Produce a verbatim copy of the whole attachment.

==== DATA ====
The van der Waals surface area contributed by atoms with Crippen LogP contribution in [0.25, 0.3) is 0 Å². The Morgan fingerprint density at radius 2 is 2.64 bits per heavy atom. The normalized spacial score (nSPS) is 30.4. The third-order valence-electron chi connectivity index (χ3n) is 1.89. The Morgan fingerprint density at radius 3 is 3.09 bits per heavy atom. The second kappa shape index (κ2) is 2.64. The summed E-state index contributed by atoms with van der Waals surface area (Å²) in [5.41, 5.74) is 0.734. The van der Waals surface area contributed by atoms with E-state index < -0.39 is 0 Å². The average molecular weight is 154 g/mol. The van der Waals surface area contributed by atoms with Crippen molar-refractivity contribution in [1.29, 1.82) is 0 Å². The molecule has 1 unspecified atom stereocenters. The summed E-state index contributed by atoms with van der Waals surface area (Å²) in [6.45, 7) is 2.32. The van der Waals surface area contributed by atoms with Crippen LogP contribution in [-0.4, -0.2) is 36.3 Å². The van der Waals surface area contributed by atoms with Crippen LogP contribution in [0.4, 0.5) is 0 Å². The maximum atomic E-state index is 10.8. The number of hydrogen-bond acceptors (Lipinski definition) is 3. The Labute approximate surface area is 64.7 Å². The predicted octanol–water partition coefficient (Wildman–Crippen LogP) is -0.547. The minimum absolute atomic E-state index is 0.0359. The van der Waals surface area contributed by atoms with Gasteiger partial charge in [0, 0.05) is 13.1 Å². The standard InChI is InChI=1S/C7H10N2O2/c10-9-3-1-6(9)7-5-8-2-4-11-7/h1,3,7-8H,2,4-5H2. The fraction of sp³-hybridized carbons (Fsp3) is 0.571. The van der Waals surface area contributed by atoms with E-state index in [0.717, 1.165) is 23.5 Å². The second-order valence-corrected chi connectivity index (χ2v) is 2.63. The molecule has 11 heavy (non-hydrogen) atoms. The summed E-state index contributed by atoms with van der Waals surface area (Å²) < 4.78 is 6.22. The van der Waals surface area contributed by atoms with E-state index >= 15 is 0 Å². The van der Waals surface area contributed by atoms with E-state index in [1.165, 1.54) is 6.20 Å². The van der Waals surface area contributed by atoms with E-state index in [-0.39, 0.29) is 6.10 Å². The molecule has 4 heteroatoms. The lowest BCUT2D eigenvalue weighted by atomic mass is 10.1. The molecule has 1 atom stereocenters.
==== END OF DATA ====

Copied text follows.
The van der Waals surface area contributed by atoms with Crippen LogP contribution in [0.25, 0.3) is 0 Å². The Morgan fingerprint density at radius 2 is 2.64 bits per heavy atom. The normalized spacial score (nSPS) is 30.4. The third-order valence-electron chi connectivity index (χ3n) is 1.89. The Morgan fingerprint density at radius 3 is 3.09 bits per heavy atom. The second kappa shape index (κ2) is 2.64. The summed E-state index contributed by atoms with van der Waals surface area (Å²) in [5.41, 5.74) is 0.734. The van der Waals surface area contributed by atoms with E-state index < -0.39 is 0 Å². The average molecular weight is 154 g/mol. The van der Waals surface area contributed by atoms with Crippen molar-refractivity contribution in [1.29, 1.82) is 0 Å². The molecule has 1 unspecified atom stereocenters. The summed E-state index contributed by atoms with van der Waals surface area (Å²) in [6.45, 7) is 2.32. The van der Waals surface area contributed by atoms with Crippen LogP contribution in [-0.4, -0.2) is 36.3 Å². The van der Waals surface area contributed by atoms with Crippen LogP contribution in [0.4, 0.5) is 0 Å². The maximum atomic E-state index is 10.8. The number of hydrogen-bond acceptors (Lipinski definition) is 3. The Labute approximate surface area is 64.7 Å². The predicted octanol–water partition coefficient (Wildman–Crippen LogP) is -0.547. The minimum absolute atomic E-state index is 0.0359. The van der Waals surface area contributed by atoms with Gasteiger partial charge in [0, 0.05) is 13.1 Å². The standard InChI is InChI=1S/C7H10N2O2/c10-9-3-1-6(9)7-5-8-2-4-11-7/h1,3,7-8H,2,4-5H2. The fraction of sp³-hybridized carbons (Fsp3) is 0.571. The van der Waals surface area contributed by atoms with E-state index in [0.717, 1.165) is 23.5 Å². The second-order valence-corrected chi connectivity index (χ2v) is 2.63. The molecule has 11 heavy (non-hydrogen) atoms. The summed E-state index contributed by atoms with van der Waals surface area (Å²) < 4.78 is 6.22. The van der Waals surface area contributed by atoms with E-state index >= 15 is 0 Å². The van der Waals surface area contributed by atoms with E-state index in [1.165, 1.54) is 6.20 Å². The van der Waals surface area contributed by atoms with E-state index in [-0.39, 0.29) is 6.10 Å². The molecule has 4 heteroatoms. The lowest BCUT2D eigenvalue weighted by atomic mass is 10.1. The molecule has 1 atom stereocenters.